Conversely, Arkison claims that constitutionally permissible consent can be implied, as it was in Roell v. Withrow, which held that implied consent is sufficient to give federal magistrate judges adjudicatory power. Arkison contends that because EBIA received full Article III consideration through the appeal process, the Court need not reach the consent issue because the procedural posture of this case does not necessitate it. However, Arkison argues that if the Court chooses to decide this issue, EBIA fully consented to jurisdiction by the bankruptcy. In Arkison’s view, EBIA knew that it had to object to the bankruptcy court’s jurisdiction, but failed to do so. Accordingly, Arkison argues that EBIA took a risk, but should not have a second chance simply because they lost.


If the Court determines that EBIA’s implied consent was not actual consent, the Court will determine whether bankruptcy judges can issue findings of fact and conclusions of law on core bankruptcy issues.

EBIA argues that bankruptcy judges, under 28 U.S.C. § 157, cannot issue proposed findings of fact or conclusions of law in core proceedings. According to EBIA, the statute authorizes bankruptcy judges to issue final judgments, but not proposed findings, in core bankruptcy proceedings. However, EBIA claims, bankruptcy judges can issue proposed findings in non-core proceedings. EBIA asserts that this gap in the statute must be rectified by Congress, not the courts. In EBIA’s view, because Congress overstepped constitutional bounds by writing the statute, only Congress can amend the statute because a judicial correction would violate separation of powers.

Arkison acknowledges that at first glance, there appears to be a statutory gap because the claims made unconstitutional by Stern are still considered core under 28 U.S.C. § 157. However, Arkison asserts that Stern’s holding that “core” and “non-core” are exhaustive categories means that statutorily core claims that are unconstitutional under Stern must be considered “non-core.” Accordingly, Arkison argues that because the claims must be viewed as non-core, there is no statutory gap at all. Moreover, Arkison contends, the statute should be interpreted as allowing bankruptcy judges to enter judgments, rather than requiring final judgments for core issues. Arkison claims that Congress could not have intended to grant bankruptcy courts more power over non-core issues (by allowing bankruptcy courts to issue findings of fact and conclusions of law) than over core issues (by preventing bankruptcy courts from issuing findings of fact and conclusions of law).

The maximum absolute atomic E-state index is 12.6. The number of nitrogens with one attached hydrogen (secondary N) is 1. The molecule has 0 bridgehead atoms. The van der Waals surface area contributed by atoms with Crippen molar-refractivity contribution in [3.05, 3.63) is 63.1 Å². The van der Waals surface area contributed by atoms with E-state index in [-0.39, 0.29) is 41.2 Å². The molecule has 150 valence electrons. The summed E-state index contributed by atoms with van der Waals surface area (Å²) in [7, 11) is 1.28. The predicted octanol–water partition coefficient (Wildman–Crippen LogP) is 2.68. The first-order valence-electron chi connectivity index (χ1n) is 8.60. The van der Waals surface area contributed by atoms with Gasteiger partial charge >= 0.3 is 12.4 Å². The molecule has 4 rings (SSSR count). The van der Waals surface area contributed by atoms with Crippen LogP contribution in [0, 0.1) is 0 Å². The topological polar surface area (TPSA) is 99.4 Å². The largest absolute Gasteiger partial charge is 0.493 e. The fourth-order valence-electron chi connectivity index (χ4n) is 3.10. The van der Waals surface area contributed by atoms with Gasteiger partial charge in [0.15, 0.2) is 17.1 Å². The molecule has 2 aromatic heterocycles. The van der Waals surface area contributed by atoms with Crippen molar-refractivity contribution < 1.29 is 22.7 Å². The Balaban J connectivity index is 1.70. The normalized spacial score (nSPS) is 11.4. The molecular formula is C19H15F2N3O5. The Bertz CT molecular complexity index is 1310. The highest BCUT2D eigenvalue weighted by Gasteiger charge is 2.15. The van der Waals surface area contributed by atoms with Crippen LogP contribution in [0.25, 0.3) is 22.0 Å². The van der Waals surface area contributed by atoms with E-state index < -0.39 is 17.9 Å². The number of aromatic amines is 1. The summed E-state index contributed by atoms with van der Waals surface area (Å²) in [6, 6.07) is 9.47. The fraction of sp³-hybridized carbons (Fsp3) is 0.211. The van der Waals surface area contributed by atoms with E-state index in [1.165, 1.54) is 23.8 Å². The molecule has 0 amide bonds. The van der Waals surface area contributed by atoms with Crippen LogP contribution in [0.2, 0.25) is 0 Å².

In this case, the Court will determine whether bankruptcy judges can grant final judgments on non-core bankruptcy issues when the parties consent, and if so, whether that consent can be implied. The Court will also decide whether bankruptcy judges can issue findings of fact and conclusions of law on core bankruptcy issues. EBIA argues that bankruptcy judges cannot grant final judgments on non-core bankruptcy issues because party consent cannot cure the Article III constitutional issue that was raised in Stern. If consent can cure this defect, EBIA argues that it cannot be implied. Arkison argues that if there is consent, bankruptcy judges can grant final judgments on non-core issues, and that consent can be implied. Whereas EBIA contends that bankruptcy judges cannot issue finding of facts and conclusions of law on core issues because of a statutory gap created by Stern, Arkison argues that the power to issue these findings is implied in the statute and not affected by Stern. The decision in this case could have wide-ranging implications for the bankruptcy courts, and possibly the federal magistrate system. The Court will have the chance to clarify its holding in Stern, and may urge Congress to enact legislation to fix the bankruptcy courts.